The Iraqi Integrity Commission had held the Ministry of Construction, Housing, Municipalities and Public Works responsible for delaying the implementation of the seawater desalination plant project in Basra Governorate.

The Authority's Prevention Department stated in a report delivered to the Iraqi Prime Minister that there was a clear delay by the ministry regarding benefiting from the amount of the British loan amounting to ten billion pounds allocated for the construction of the Basra water desalination plant project, indicating that the ministry was unable to conclude a contract with any A specialized company that has sold and similar works in the field of sea water desalination, under the pretext of its commitment to contract exclusively with British companies.

The report urged the need to invest time and avoid wasted time to complete this important (strategic) project that serves Basra governorate in particular and the governorates of the south and the middle Euphrates in general, as well as the capital, Baghdad, as well as ensuring the water security of the country, if the neighboring countries controlling the sources of the Tigris evade and the Euphrates for its obligations in relation to water releases.

The report pointed out that the project to be established would provide a water capacity of up to one million cubic meters per hour, and therefore it is one of the most important strategic projects that were supposed to overcome all obstacles that prevent the speedy completion of it.

pressure on Ankara

For his part, head of the Union of Farmers' Associations, Hassan Al-Tamimi, stressed the need to put pressure on upstream countries to ensure Iraq's share of water.

Al-Tamimi added that "the Ministry of Water should work to ensure Iraq's share of water and put pressure on the upstream countries, especially after the level of the Tigris and Euphrates decreased and the rates of rain and snow decreased," calling on the Iraqi government and the Iraqi parliament to pressure the Turkish side to give the country's share of water.

He pointed out that last year the agricultural areas did not decrease by 50 percent, but rather more than that due to the lack of water, pointing out that the union is waiting for the Ministry of Water Resources for its decision regarding the summer agricultural plan.

Al-Tamimi stressed the need to follow modern solutions and techniques in sprinkler and drip irrigation.

Sweetness is the solution

In turn, the international specialist in food security, Fadel Al-Zoubi, said that it is necessary for Iraq to resort to desalinated water to the southern regions for the purposes of agriculture and drinking, and to rely on seeds that resist high salinity.

Al-Zoubi, who was a representative of the Food and Agriculture Organization of the United Nations in Iraq (FAO), added that "Iraq's role depends on cross-border waters, and the countries in which the rivers have water levels will decrease," noting that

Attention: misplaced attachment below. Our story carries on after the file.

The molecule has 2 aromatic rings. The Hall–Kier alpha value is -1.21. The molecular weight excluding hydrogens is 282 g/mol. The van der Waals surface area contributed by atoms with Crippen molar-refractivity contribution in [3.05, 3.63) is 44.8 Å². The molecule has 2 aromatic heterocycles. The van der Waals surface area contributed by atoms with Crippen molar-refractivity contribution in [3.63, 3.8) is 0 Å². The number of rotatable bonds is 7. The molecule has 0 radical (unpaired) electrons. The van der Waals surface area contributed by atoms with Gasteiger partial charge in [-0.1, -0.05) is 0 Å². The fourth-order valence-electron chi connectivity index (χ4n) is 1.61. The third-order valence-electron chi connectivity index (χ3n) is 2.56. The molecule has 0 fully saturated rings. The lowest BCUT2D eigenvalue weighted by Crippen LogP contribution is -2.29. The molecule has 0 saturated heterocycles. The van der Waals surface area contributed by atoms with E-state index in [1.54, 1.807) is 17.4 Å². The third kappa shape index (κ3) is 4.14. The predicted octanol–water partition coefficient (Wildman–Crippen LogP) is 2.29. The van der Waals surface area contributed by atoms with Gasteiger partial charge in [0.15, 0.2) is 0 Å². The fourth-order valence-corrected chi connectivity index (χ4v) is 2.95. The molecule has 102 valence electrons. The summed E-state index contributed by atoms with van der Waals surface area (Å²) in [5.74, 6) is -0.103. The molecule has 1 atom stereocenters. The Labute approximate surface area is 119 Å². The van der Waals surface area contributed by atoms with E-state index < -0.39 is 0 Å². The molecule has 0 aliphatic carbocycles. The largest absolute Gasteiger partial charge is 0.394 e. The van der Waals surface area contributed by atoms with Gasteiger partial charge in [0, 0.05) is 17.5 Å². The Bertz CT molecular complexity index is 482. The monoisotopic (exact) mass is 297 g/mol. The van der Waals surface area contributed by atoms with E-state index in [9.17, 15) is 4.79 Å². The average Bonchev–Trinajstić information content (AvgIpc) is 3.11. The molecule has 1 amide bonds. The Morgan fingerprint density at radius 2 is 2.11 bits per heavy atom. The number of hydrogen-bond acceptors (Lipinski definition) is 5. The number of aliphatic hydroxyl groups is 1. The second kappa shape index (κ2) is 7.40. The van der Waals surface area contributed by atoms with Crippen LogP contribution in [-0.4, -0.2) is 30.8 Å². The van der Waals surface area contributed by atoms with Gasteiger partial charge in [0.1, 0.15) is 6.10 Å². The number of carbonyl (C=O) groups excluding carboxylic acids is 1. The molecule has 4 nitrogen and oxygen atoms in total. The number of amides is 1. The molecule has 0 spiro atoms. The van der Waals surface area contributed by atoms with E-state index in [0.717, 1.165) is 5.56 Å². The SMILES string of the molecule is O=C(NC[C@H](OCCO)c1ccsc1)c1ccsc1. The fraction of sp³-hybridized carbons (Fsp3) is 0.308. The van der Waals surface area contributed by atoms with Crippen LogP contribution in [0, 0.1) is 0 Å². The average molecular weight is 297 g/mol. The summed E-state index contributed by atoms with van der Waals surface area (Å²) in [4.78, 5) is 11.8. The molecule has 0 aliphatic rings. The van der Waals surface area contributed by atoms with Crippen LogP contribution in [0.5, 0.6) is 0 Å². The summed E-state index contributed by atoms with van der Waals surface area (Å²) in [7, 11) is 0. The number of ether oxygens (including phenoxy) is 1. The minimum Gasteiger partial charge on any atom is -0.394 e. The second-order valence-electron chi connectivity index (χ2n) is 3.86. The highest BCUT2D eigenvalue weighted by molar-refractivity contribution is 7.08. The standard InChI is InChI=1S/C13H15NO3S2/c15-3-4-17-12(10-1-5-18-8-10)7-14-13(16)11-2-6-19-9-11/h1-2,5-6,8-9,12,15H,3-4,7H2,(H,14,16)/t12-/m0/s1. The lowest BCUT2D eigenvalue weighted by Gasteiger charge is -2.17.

these countries, due to this decrease, do not give the full share simultaneously. With the scarcity of rain, which will affect the water storage and groundwater.

He pointed out that the most important of these solutions is desalination water, which if Iraq had started building these plants 15 years ago, it would have been much cheaper, pointing out that these solutions have been proposed to the Iraqi government since 2007.

Gulf water

Al-Zoubi added that it is possible to supply the southern regions with desalinated water from Gulf water, as well as the northern and central regions that depend on river water, stressing that the

desalinated water can be desalinated to different degrees, one of which is for drinking and the other for agriculture.

He explained that it is possible to exploit the high oil prices in order to start these projects, especially since Iraq is an energy country and it has no problem in providing energy to these stations.

Rationalization and seeds

There are steps that must be relied upon to save water, which is the use of modern irrigation methods to save water and relying on seeds that bear a high degree of salinity, because many countries have started to cultivate with this type of seeds and have succeeded, such as China and Saudi Arabia, according to Al-Zoubi, who indicated that there are crops that can It is irrigated with salt water, such as barley.

The Euphrates River originates from the Taurus Mountains in Turkey, penetrates the Syrian lands, and then enters the Iraqi lands at Al-Bukamal in the Anbar Governorate, to meet with the Tigris River to form the Shatt Al-Arab.

The length of the Euphrates River from its source in Turkey to its mouth in the Shatt al-Arab is 2,940 km, including 1,176 km in Turkey, 610 km in Syria and 1,160 km in Iraq, and its width ranges from 200 to more than 2,000 meters at its mouth.

The Tigris River originates in the Taurus Mountains in southeastern Anatolia in Turkey, crosses the Syrian-Turkish border, and runs within the territory of Syria for a length of approximately 50 km, then enters the territory of Iraq at the village of Fishkhabur.

The length of the course of the river is about 1,718 km. It originates in Turkey and most of its course is inside Iraqi territory, with a length of about 1,400 km.

Five tributaries pour into it after entering Iraqi territory (the Khabur, the Great Zab, the Little Zab, the Great, and Diyala).

These tributaries bring to the river two-thirds of its water, and the other third It comes from Turkey.